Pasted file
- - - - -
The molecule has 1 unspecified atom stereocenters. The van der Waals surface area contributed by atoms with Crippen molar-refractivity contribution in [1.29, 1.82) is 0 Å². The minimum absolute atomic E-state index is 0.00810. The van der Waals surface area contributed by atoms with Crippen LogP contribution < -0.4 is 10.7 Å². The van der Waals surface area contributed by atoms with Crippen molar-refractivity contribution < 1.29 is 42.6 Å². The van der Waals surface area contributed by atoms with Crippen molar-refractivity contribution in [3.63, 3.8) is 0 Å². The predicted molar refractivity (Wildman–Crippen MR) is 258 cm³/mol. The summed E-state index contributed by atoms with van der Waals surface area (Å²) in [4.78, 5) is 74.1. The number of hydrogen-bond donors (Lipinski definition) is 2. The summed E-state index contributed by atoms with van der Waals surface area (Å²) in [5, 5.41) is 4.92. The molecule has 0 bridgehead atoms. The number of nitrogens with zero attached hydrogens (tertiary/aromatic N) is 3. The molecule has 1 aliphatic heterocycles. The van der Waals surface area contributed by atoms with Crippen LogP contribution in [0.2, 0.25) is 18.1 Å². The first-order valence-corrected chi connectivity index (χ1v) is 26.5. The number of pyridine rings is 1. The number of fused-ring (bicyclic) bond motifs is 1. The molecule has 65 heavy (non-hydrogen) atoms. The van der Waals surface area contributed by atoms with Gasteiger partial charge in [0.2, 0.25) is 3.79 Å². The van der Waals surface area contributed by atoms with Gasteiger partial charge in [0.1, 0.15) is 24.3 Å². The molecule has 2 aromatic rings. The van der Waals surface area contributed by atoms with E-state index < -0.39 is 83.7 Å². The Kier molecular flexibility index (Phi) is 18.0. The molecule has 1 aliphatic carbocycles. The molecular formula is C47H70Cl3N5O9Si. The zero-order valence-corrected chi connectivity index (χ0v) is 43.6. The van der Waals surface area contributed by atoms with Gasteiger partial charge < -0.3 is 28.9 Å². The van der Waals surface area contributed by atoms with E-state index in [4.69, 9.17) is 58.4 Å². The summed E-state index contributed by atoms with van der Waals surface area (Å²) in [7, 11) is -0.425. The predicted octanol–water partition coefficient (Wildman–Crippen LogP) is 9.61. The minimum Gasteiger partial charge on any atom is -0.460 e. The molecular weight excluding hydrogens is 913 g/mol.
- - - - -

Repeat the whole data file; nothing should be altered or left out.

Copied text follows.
The molecule has 1 unspecified atom stereocenters. The van der Waals surface area contributed by atoms with Crippen molar-refractivity contribution in [1.29, 1.82) is 0 Å². The minimum absolute atomic E-state index is 0.00810. The van der Waals surface area contributed by atoms with Crippen LogP contribution < -0.4 is 10.7 Å². The van der Waals surface area contributed by atoms with Crippen molar-refractivity contribution < 1.29 is 42.6 Å². The van der Waals surface area contributed by atoms with Crippen molar-refractivity contribution in [3.63, 3.8) is 0 Å². The predicted molar refractivity (Wildman–Crippen MR) is 258 cm³/mol. The summed E-state index contributed by atoms with van der Waals surface area (Å²) in [4.78, 5) is 74.1. The number of hydrogen-bond donors (Lipinski definition) is 2. The summed E-state index contributed by atoms with van der Waals surface area (Å²) in [5, 5.41) is 4.92. The molecule has 0 bridgehead atoms. The number of nitrogens with zero attached hydrogens (tertiary/aromatic N) is 3. The molecule has 1 aliphatic heterocycles. The van der Waals surface area contributed by atoms with Crippen LogP contribution in [0.2, 0.25) is 18.1 Å². The first-order valence-corrected chi connectivity index (χ1v) is 26.5. The number of pyridine rings is 1. The number of fused-ring (bicyclic) bond motifs is 1. The molecule has 65 heavy (non-hydrogen) atoms. The van der Waals surface area contributed by atoms with Gasteiger partial charge in [0.2, 0.25) is 3.79 Å². The van der Waals surface area contributed by atoms with Gasteiger partial charge in [0.1, 0.15) is 24.3 Å². The molecule has 2 aromatic rings. The van der Waals surface area contributed by atoms with E-state index < -0.39 is 83.7 Å². The Kier molecular flexibility index (Phi) is 18.0. The molecule has 1 aliphatic carbocycles. The molecular formula is C47H70Cl3N5O9Si. The zero-order valence-corrected chi connectivity index (χ0v) is 43.6. The van der Waals surface area contributed by atoms with Gasteiger partial charge < -0.3 is 28.9 Å². The van der Waals surface area contributed by atoms with E-state index in [4.69, 9.17) is 58.4 Å². The summed E-state index contributed by atoms with van der Waals surface area (Å²) in [7, 11) is -0.425. The predicted octanol–water partition coefficient (Wildman–Crippen LogP) is 9.61. The minimum Gasteiger partial charge on any atom is -0.460 e. The molecular weight excluding hydrogens is 913 g/mol.